January 20, 2007
Source: The New York Times
By Sebnem Arsu
ISTANBUL, Jan. 19 — A prominent newspaper editor, columnist and voice for Turkey’s ethnic Armenians who was prosecuted for challenging the official Turkish version of the 1915 Armenian genocide, was shot dead as he left his office on a busy street in central Istanbul on Friday. Television images showed the editor, Hrant Dink, lying on the crowded sidewalk covered with a white sheet outside the office of his bilingual Turkish-Armenian weekly, Agos. Officials said they detained three suspects. Investigators were monitoring surveillance tapes from nearby shops.
Mr. Dink, 52, a Turk of Armenian descent, often provoked widespread anger in Turkey for his comments on the genocide — which Turkey denies, saying the deaths of hundreds of thousands of Armenians resulted from hunger and other suffering in World War I. He also angered some ethnic Armenians for opposing their demand that Turkey recognize the genocide as a condition of entry to the European Union. He viewed entry into the Union as the clearest route to strengthening democracy in Turkey.
In recent articles, Mr. Dink (pronounced deenk) described increasing death threats against him. "I do not know how real these threats are," he wrote, "but what’s really unbearable is the psychological torture that I’m living in, like a pigeon, turning my head up and down, left and right, my head quickly rotating."
Reaction to the daylight shooting, both here and abroad, was swift and deep. Prime Minister Recep Tayyip Erdogan condemned the shooting as a direct attack on Turkey’s peace and stability. "A bullet was fired at freedom of thought and democratic life in Turkey," he said in a nationally broadcast news conference. "Once again, dark hands have chosen our country and spilled blood in Istanbul to achieve their dark goals."
In an unusual show of anger and regret, the prime minister’s remarks were echoed by the head of the armed forces, the president and other officials. The Armenian patriarch in Istanbul, Archbishop Mesrob Mutafyan, declared 15 days of mourning for the small Armenian, Christian population of Turkey.
Several thousand people marched from Mr. Dink’s office to Taksim Square on Friday evening to protest the killing. People held pictures of Mr. Dink, decorated his office door with flowers, waved black flags and chanted, "Shoulder to shoulder against fascism," and, "We are all Hrant; we are all Armenians."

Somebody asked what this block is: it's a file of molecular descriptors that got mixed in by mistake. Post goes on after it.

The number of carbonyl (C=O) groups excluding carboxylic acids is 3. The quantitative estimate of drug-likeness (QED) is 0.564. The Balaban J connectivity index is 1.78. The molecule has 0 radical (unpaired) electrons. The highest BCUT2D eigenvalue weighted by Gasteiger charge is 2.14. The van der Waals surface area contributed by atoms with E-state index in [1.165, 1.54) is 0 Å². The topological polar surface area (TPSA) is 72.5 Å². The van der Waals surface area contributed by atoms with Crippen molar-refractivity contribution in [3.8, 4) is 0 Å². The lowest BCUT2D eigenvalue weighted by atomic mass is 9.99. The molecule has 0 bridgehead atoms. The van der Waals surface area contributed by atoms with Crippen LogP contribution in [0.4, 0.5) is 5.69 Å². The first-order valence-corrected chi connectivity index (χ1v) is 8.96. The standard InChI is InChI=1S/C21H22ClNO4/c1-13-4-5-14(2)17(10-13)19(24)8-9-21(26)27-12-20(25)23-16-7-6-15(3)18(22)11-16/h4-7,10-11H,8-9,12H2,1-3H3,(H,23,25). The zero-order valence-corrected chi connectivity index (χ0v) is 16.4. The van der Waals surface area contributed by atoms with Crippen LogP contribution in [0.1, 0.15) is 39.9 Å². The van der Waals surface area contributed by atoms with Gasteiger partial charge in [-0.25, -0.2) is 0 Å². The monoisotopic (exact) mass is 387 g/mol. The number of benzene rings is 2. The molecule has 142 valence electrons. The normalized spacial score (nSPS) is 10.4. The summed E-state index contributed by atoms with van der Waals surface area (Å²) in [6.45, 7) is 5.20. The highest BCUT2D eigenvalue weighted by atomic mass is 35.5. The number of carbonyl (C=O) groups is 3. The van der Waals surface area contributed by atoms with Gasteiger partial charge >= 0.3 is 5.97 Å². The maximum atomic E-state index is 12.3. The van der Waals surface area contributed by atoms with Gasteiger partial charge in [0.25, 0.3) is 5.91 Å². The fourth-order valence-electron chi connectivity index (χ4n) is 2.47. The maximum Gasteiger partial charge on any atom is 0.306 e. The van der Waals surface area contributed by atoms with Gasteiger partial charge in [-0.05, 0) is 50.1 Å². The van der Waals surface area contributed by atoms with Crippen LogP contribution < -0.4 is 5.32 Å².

European officials and human rights groups also expressed horror and called on Turkey to do more to protect free expression.
Mr. Dink was one of a number of intellectuals convicted under Article 301 of the Turkish Penal Code, which penalizes remarks against the state or the Turkish identity. It been harshly criticized by the European Union as a violation of freedom of expression, as Turkey moves toward membership.
Turkey has been changing some laws to try to meet the European Union’s membership criteria, but faced a setback last month when ministers in Brussels decided to freeze talks on 8 of 35 areas of discussion because of Turkey’s refusal to open its airports and seaports to Cyprus, a member of the Union.
Among the crowd that gathered Friday night, the common fear was that this assassination would be added to the list of unsolved murders. "This is an attack against our democracy," said Ayhan Aydin, an international financial consultant, who worked on the same street on which Mr. Dink was shot.
"We’re here to show that sensible people wish this assassination to be clarified and want the perpetrators to be brought to justice," Mr. Aydin said, standing in the crowd. "We all fear that this insane attack might be swept under the carpet once it gets too complicated to resolve, like other murders did."
Turkey’s ambition to become a European Union member requires further democratization and a better functioning legal system. The group has been particularly critical of Article 301.
Derya Sazak of the Milliyet newspaper said of the law, "This legal system brings forward the culture of hatred and lynching, in which Hrant became an open target. The murderers always go after the moderate voices, which Turkey needs the most."
Mr. Dink, a father of three, founded Agos in 1996. The bilingual community newspaper has a weekly circulation of 5,000.
Haluk Sahin, a columnist for the Radikal newspaper, a strong supporter of Mr. Dink’s legal struggles, said Turkey had been hit in the heart.
"Those who wanted to harm Turkey couldn’t have chosen a better target," Mr. Sahin said. "As opposed to other killings in the past, Turkish public reaction against this murder will show us where Turkey stands in the world."
Susanne Fowler contributed reporting from Paris.